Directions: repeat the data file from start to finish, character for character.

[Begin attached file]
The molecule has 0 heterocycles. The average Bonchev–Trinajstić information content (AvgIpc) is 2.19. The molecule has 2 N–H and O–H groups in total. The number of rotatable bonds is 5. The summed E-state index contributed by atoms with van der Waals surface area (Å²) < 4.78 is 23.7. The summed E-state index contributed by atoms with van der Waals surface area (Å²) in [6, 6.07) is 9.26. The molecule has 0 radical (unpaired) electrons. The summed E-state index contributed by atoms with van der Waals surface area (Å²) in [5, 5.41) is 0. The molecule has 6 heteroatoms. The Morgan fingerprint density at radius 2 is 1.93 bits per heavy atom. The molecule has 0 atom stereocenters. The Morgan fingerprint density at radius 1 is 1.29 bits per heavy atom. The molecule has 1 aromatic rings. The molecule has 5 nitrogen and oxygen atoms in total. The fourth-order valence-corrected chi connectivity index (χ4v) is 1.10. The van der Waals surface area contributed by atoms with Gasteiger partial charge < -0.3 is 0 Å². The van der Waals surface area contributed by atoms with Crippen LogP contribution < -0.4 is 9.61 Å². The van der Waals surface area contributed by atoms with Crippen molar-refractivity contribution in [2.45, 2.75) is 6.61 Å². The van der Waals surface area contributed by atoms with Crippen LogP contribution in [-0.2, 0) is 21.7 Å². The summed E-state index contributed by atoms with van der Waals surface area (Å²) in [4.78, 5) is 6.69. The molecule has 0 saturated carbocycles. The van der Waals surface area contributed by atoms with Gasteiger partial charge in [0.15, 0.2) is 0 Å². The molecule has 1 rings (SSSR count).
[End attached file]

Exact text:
The molecule has 0 heterocycles. The average Bonchev–Trinajstić information content (AvgIpc) is 2.19. The molecule has 2 N–H and O–H groups in total. The number of rotatable bonds is 5. The summed E-state index contributed by atoms with van der Waals surface area (Å²) < 4.78 is 23.7. The summed E-state index contributed by atoms with van der Waals surface area (Å²) in [6, 6.07) is 9.26. The molecule has 0 radical (unpaired) electrons. The summed E-state index contributed by atoms with van der Waals surface area (Å²) in [5, 5.41) is 0. The molecule has 6 heteroatoms. The Morgan fingerprint density at radius 2 is 1.93 bits per heavy atom. The molecule has 0 atom stereocenters. The Morgan fingerprint density at radius 1 is 1.29 bits per heavy atom. The molecule has 1 aromatic rings. The molecule has 5 nitrogen and oxygen atoms in total. The fourth-order valence-corrected chi connectivity index (χ4v) is 1.10. The van der Waals surface area contributed by atoms with Gasteiger partial charge < -0.3 is 0 Å². The van der Waals surface area contributed by atoms with Crippen LogP contribution < -0.4 is 9.61 Å². The van der Waals surface area contributed by atoms with Crippen molar-refractivity contribution in [2.45, 2.75) is 6.61 Å². The van der Waals surface area contributed by atoms with Crippen LogP contribution in [-0.2, 0) is 21.7 Å². The summed E-state index contributed by atoms with van der Waals surface area (Å²) in [4.78, 5) is 6.69. The molecule has 0 saturated carbocycles. The van der Waals surface area contributed by atoms with Gasteiger partial charge in [0.15, 0.2) is 0 Å². The molecule has 1 rings (SSSR count).